Under its vocally anti-American President Rodrigo Duterte, the Philippines has emerged as a focal point between China and the US in their continuing contest for dominance in the region.
After years of cosier ties between Manila and Beijing, at the expense of the Philippines’ traditional alliance with the US, Duterte last month appeared to signal a retreat from his anti-Washington stance by reversing an earlier decision to scrap a key military agreement with the US in June.
While analysts say Duterte is unlikely to change his policy on China any time soon, the shift to reinstate the Visiting Forces Agreement – which gives legal status to US troops stationed in the country – underlines the difficult balancing act the Philippines must strike in its dealings with the two powers.
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As tensions have flared between China and the US, the Philippines has become part of their strategic confrontation amid Beijing’s growing aggression in the resource-rich South China Sea – also one of the world’s busiest shipping routes – where China’s claims to most of the waters are disputed by the Philippines, Vietnam, Malaysia, Brunei and Taiwan.
Washington needs the support of Manila and other key partners in Southeast Asia in its efforts to push back on Beijing’s ambitions in the region. For China, maintaining ties with the Philippines is equally important amid its rising confrontation with the US.
The US took a stronger stance in the middle of July when Secretary of State Mike Pompeo declared support for the 2016 ruling by an international tribunal which rejected most of Beijing’s claims in the South China Sea.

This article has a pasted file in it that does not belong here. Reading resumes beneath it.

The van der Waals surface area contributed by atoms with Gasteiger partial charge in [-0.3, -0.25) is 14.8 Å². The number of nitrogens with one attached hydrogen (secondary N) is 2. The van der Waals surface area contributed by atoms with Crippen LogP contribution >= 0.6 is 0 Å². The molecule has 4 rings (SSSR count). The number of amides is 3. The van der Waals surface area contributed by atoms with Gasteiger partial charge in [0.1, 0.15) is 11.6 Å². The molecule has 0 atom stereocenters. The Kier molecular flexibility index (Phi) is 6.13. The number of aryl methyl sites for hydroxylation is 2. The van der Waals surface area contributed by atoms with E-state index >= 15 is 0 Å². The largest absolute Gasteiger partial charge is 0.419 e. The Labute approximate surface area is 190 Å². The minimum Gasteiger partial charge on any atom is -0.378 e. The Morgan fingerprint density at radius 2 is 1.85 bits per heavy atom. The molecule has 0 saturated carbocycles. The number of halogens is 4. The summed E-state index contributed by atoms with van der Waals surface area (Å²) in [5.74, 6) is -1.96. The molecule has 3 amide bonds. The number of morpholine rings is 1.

It was a historic victory for the Philippines, which took the dispute to The Hague, but China has never accepted the decision. Beijing said the latest US policy statement on the issue “deliberately stokes territorial and maritime disputes”.
The Philippines backed the US stance, calling on China to accept the ruling. In his State of the Union address on Monday, Duterte argued the Philippines was “neither beholden nor a pawn to anyone” in the South China Sea, but also made clear the country was not prepared to go to war over its competing claims with Beijing.
“China is claiming it,” he said. “We are claiming it. China has the arms, we do not have the arms. So, it is simple as that. They are in possession of the property.”
In addition to their rivalry in the South China Sea, China and the US both have clear trade and investment interests in their relations with the Philippines.
Beijing has long sought to increase its leverage in the maritime disputes and related ongoing discussions for a code of conduct in the South China Sea by winning over its Southeast Asian nations on the economic front.
China has wooed the Philippines with investments under its Belt and Road Initiative – Chinese President Xi Jinping’s signature development strategy – and was its top trading partner last year.
On the other hand, Washington has sought to counter growing Chinese influence in the region with its Indo-Pacific strategy which includes more frequent freedom of navigation exercises in the contested waters.
The US and the Philippines have deep historical ties, with a mutual defence treaty dating back to 1951 and a military relationship which has continued since the closure in 1992 of the American naval base at Subic Bay and the Clark Air Base in Luzon.